Date of this Version
Great Plains Quarterly Vol. 29, No. 3, Summer 2009, pp. 242-243
Estelvste, or "black people," in the Creek Indian language, are the subjects of this well-written, absorbing story of the people of African descent whose lot in life cast them with the Creek Indians of present-day Georgia and Alabama and, after Indian Removal, present- day Oklahoma. Gary Zellar refers to them as African Creeks, distinguishing this particular population from both African Americans, Euro-American Creeks, and Indian Creeks. Such distinctions are necessary to the history of the Creek Indians because, after European contact, Creek lives became irreversibly and forever blended with those of the immigrant populations, yet the Creeks themselves adhered in varying degrees to the distinctions. Zellar's work is one in a growing body of literature that explores the merger of African and Indian life over the past four centuries. As this body of work shows, the relationships between Africans and Indians in the American South, although not always replicating the race-based slave system of the American South, were built in dialogue with the Southern slave system.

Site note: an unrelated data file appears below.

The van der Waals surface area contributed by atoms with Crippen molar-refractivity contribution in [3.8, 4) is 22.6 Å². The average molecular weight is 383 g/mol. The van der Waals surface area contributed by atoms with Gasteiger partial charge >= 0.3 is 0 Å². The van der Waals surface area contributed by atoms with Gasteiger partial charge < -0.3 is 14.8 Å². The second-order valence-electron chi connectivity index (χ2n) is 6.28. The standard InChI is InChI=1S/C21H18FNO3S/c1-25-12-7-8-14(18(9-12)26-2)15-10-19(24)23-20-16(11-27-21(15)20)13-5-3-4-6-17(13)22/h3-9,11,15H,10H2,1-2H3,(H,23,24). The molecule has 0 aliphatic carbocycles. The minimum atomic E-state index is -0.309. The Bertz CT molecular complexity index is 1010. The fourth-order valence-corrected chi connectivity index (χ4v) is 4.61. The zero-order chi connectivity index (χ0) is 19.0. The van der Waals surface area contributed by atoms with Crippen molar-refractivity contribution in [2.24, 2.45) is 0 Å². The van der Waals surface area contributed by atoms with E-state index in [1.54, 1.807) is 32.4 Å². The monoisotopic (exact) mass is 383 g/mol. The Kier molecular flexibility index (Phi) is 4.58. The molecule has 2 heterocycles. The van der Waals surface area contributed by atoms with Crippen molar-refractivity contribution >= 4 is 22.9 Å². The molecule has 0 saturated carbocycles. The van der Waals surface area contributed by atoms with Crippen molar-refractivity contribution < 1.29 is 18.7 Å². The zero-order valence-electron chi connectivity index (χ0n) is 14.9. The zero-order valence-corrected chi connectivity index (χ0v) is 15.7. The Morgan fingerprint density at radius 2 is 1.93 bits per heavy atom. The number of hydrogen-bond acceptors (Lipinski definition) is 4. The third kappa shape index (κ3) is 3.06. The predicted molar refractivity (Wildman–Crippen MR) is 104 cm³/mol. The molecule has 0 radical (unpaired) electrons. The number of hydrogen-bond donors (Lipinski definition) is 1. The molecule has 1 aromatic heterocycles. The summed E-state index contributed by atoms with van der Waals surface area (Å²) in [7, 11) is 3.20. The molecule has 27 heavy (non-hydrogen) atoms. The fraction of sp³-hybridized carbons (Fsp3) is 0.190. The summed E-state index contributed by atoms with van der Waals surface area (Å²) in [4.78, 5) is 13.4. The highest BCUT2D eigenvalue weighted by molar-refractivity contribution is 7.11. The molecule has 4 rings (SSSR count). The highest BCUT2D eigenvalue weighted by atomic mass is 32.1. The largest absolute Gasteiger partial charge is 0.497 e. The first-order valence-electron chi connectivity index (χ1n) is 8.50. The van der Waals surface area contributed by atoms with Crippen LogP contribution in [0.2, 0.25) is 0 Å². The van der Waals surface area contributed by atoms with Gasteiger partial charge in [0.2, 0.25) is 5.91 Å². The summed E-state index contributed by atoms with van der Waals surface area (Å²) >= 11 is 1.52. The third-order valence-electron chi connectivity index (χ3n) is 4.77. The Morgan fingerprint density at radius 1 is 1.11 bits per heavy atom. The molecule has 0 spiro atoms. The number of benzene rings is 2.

Although spanning almost four hundred years, Zellar's real focus is on the post-Removal history of African Creeks. Africans came into Creek society in many ways-as runaway slaves, as freed people, and as Creek-owned slaves. In pre-Removal times, as Zellar argues, the relations between Africans and Creeks, even African slaves and Creeks, were fluid and flexible, not rigid and strict as in EuroAmerican society. After Removal and the Civil War, and once in Oklahoma territory, according to Zellar, this fluidity translated into equal political, economic, and social rights as African Creeks took their place alongside Creeks in Creek legislative bodies, established African Creek towns, churches, and schools, and generally participated as part of the body politic of the Creek Nation.